Each term of the sequence ${\displaystyle a^{2^{s}d},a^{2^{s-1}d},\dots ,a^{2d},a^{d}}$  is a square root of the previous term. Since the first term is congruent to 1, the second term is a square root of 1 modulo n. By the previous lemma, it is congruent to either 1 or −1 modulo n. If it is congruent to −1, we are done. Otherwise, it is congruent to 1 and we can iterate the reasoning. At the end, either one of the terms is congruent to −1, or all of them are congruent to 1, and in particular the last term, ad, is.

## Example

Suppose we wish to determine if n = 221 is prime. We write n − 1 as 22 × 55, so that we have s = 2 and d = 55. We randomly select a number a such that 2 ≤ an−2, say a = 174. We proceed to compute:

• a20d mod n = 17455 mod 221 = 47 ≠ 1, n − 1
• a21d mod n = 174110 mod 221 = 220 = n − 1.

Since 220 ≡ −1 mod n, either 221 is prime, or 174 is a strong liar for 221. We try another random a, this time choosing a = 137:

• a20d mod n = 13755 mod 221 = 188 ≠ 1, n − 1
• a21d mod n = 137110 mod 221 = 205 ≠ n − 1.

Hence 137 is a witness for the compositeness of 221, and 174 was in fact a strong liar. Note that this tells us nothing about the factors of 221 (which are 13 and 17). However, the example with 341 in a later section shows how these calculations can sometimes produce a factor of n.

## Miller–Rabin test

The algorithm can be written in pseudocode as follows. The parameter k determines the accuracy of the test. The greater the number of rounds, the more accurate the result.[6]

Input #1: n > 2, an odd integer to be tested for primality
Input #2: k, the number of rounds of testing to perform
Output: “composite” if n is found to be composite, “probably prime” otherwise

let s > 0 and d odd > 0 such that n − 1 = 2sd  # by factoring out powers of 2 from n − 1
repeat k times:
a ← random(2, n − 2)  # n is always a probable prime to base 1 and n − 1
repeat s times:
y ← x2 mod n
if y = 1 and x ≠ 1 and x ≠ n − 1 then  # nontrivial square root of 1 modulo n
return “composite”
x ← y
if y ≠ 1 then
return “composite”
return “probably prime”


### Complexity

Using repeated squaring, the running time of this algorithm is O(k log3 n), where n is the number tested for primality, and k is the number of rounds performed; thus this is an efficient, polynomial-time algorithm. FFT-based multiplication (Harvey-Hoeven algorithm) can decrease the running time to O(k log2 n log log n) = Õ(k log2 n).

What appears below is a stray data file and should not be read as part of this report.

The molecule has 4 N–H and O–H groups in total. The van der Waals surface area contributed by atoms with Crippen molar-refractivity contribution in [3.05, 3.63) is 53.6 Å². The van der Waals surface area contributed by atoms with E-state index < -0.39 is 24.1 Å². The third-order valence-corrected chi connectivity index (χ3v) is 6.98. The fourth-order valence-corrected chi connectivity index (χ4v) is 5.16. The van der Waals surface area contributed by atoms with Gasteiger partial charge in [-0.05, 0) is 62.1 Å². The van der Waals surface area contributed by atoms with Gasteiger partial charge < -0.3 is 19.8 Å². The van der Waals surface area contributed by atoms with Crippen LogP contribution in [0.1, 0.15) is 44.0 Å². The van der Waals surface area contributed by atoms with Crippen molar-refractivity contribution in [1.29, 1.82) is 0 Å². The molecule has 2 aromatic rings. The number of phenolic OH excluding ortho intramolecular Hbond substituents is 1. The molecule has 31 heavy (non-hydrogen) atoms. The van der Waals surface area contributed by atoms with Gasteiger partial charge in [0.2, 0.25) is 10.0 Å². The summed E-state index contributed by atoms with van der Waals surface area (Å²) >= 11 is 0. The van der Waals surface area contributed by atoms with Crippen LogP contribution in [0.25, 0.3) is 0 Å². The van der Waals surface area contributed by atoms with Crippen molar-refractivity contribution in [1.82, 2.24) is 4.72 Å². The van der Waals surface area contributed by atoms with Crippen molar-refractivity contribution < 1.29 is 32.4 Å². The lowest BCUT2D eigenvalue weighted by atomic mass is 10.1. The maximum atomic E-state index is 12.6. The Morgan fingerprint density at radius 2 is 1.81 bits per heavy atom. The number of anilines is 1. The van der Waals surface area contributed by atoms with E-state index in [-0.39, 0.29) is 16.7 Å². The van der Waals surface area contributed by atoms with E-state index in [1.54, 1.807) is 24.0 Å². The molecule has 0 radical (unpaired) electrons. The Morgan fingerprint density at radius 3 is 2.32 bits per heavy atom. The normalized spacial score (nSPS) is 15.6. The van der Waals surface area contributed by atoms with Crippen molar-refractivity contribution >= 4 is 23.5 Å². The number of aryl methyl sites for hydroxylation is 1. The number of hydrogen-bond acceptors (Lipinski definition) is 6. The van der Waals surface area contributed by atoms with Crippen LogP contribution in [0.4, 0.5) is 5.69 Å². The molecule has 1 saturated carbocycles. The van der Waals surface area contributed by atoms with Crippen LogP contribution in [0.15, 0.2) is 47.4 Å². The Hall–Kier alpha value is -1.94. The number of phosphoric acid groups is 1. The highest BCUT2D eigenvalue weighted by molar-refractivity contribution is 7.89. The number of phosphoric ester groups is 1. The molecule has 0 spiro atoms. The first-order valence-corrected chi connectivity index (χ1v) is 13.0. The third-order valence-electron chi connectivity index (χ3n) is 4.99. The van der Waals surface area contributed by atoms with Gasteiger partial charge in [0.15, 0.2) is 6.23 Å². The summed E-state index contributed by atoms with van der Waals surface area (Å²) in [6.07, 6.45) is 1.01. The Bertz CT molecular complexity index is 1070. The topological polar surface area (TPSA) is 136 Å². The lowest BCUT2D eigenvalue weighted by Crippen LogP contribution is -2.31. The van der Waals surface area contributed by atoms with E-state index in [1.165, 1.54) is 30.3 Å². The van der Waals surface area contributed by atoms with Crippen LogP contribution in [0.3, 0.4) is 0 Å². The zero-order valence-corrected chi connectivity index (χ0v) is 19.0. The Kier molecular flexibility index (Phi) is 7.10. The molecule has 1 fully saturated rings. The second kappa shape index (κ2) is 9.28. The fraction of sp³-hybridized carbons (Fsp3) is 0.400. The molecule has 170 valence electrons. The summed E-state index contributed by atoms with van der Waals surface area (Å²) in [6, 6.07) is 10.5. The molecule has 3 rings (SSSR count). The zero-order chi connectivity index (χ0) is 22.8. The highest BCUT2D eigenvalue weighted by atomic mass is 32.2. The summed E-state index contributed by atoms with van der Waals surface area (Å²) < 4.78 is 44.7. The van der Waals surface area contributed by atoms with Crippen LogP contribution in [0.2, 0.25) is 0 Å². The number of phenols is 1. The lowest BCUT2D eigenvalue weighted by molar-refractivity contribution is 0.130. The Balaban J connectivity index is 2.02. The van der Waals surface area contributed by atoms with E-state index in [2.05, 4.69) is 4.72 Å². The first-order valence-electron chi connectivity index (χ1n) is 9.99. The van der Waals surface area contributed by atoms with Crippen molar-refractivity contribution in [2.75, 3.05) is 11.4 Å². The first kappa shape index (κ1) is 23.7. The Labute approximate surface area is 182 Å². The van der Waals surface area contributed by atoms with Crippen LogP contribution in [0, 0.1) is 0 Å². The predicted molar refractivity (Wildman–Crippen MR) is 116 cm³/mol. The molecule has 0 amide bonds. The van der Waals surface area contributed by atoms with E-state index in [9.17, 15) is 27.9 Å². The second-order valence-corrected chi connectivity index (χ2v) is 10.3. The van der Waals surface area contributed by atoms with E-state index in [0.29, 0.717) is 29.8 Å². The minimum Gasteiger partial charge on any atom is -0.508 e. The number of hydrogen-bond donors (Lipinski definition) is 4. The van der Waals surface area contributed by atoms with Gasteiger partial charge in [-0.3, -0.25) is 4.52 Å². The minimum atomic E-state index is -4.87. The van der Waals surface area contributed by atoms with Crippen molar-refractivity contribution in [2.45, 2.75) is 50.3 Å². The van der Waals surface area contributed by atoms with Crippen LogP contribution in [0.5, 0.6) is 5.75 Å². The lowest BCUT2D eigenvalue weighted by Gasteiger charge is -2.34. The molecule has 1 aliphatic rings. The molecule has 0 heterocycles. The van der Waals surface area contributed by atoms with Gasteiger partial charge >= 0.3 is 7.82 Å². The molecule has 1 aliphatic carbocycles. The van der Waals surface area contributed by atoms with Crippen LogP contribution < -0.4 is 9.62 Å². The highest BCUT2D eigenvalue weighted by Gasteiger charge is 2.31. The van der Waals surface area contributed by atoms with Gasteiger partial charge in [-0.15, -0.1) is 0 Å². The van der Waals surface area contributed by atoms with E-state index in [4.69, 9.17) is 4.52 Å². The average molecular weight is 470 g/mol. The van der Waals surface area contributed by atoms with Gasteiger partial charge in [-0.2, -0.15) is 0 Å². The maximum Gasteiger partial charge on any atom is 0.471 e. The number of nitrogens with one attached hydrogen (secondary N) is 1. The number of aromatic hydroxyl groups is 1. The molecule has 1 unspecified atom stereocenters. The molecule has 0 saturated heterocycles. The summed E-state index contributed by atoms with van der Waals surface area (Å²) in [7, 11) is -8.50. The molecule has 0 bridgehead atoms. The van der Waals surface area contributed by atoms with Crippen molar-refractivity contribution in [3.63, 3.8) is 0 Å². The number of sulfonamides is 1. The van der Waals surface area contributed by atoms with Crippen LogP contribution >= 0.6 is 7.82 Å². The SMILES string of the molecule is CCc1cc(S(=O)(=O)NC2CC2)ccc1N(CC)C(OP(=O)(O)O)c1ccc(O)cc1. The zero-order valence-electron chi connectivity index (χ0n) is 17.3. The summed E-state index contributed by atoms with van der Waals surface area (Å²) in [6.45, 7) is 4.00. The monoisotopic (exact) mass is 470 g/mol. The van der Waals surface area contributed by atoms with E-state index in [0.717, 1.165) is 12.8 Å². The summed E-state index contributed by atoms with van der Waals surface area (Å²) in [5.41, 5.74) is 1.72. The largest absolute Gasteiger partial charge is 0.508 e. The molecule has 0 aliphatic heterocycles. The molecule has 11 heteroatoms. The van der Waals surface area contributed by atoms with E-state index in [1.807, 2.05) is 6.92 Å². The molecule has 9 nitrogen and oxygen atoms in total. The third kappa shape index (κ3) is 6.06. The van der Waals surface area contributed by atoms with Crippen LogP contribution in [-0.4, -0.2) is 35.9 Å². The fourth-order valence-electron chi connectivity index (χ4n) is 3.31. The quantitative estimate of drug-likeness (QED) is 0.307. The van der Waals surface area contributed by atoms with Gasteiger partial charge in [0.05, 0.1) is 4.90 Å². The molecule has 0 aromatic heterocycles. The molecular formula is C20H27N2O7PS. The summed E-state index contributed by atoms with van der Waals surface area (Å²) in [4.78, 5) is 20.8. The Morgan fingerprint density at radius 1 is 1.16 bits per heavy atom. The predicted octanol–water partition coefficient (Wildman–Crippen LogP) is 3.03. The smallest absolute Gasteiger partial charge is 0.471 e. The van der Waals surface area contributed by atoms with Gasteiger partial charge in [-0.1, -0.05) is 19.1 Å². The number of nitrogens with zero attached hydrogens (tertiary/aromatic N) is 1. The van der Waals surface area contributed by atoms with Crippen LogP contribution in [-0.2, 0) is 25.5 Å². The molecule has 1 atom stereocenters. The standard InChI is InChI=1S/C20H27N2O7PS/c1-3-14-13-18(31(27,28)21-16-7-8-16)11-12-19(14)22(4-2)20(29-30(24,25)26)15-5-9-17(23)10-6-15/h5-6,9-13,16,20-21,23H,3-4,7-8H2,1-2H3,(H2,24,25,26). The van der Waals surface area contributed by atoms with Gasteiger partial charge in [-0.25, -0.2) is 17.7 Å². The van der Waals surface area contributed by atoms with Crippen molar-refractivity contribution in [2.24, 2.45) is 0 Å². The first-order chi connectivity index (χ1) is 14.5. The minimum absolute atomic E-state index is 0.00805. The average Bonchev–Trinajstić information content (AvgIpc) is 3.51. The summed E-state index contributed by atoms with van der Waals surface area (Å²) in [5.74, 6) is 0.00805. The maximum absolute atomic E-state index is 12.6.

### Accuracy

The error made by the primality test is measured by the probability that a composite number is declared probably prime. The more bases a are tried, the better the accuracy of the test. It can be shown that if n is composite, then at most 14 of the bases a are strong liars for n.[2][7] As a consequence, if n is composite then running k iterations of the Miller–Rabin test will declare n probably prime with a probability at most 4k.

This is an improvement over the Solovay–Strassen test, whose worst‐case error bound is 2k. Moreover, the Miller–Rabin test is strictly stronger than the Solovay–Strassen test in the sense that for every composite n, the set of strong liars for n is a subset of the set of Euler liars for n, and for many n, the subset is proper.

In addition, for large values of n, the probability for a composite number to be declared probably prime is often significantly smaller than 4k. For instance, for most numbers n, this probability is bounded by 8k; the proportion of numbers n which invalidate this upper bound vanishes as we consider larger values of n.[8] Hence the average case has a much better accuracy than 4k, a fact which can be exploited for generating probable primes (see below). However, such improved error bounds should not be relied upon to verify primes whose probability distribution is not controlled, since a cryptographic adversary might send a carefully chosen pseudoprime in order to defeat the primality test.[c] In such contexts, only the worst‐case error bound of 4k can be relied upon.

The above error measure is the probability for a composite number to be declared as a strong probable prime after k rounds of testing; in mathematical words, it is the conditional probability ${\displaystyle \Pr(M\!R_{k}\mid \lnot P)}$  where P is the event that the number being tested is prime, and MRk is the event that it passes the Miller–Rabin test with k rounds. We are often interested instead in the inverse conditional probability ${\displaystyle \Pr(\lnot P\mid M\!R_{k})}$ : the probability that a number which has been declared as a strong probable prime is in fact composite. These two probabilities are related by Bayes' law:

${\displaystyle \Pr(\lnot P\mid M\!R_{k})={\frac {\Pr(\lnot P\land M\!R_{k})}{\Pr(\lnot P\land M\!R_{k})+\Pr(P\land M\!R_{k})}}={\frac {1}{1+{\frac {\Pr(M\!R_{k}\mid P)}{\Pr(M\!R_{k}\mid \lnot P)}}{\frac {\Pr(P)}{\Pr(\lnot P)}}}}={\frac {1}{1+{\frac {1}{\Pr(M\!R_{k}\mid \lnot P)}}{\frac {\Pr(P)}{1-\Pr(P)}}}}}$

In the last equation, we simplified the expression using the fact that all prime numbers are correctly reported as strong probable primes (the test has no false negative). By dropping the left part of the denominator, we derive a simple upper bound:

${\displaystyle \Pr(\lnot P\mid M\!R_{k})<\Pr(M\!R_{k}\mid \lnot P)\left({\tfrac {1}{\Pr(P)}}-1\right)}$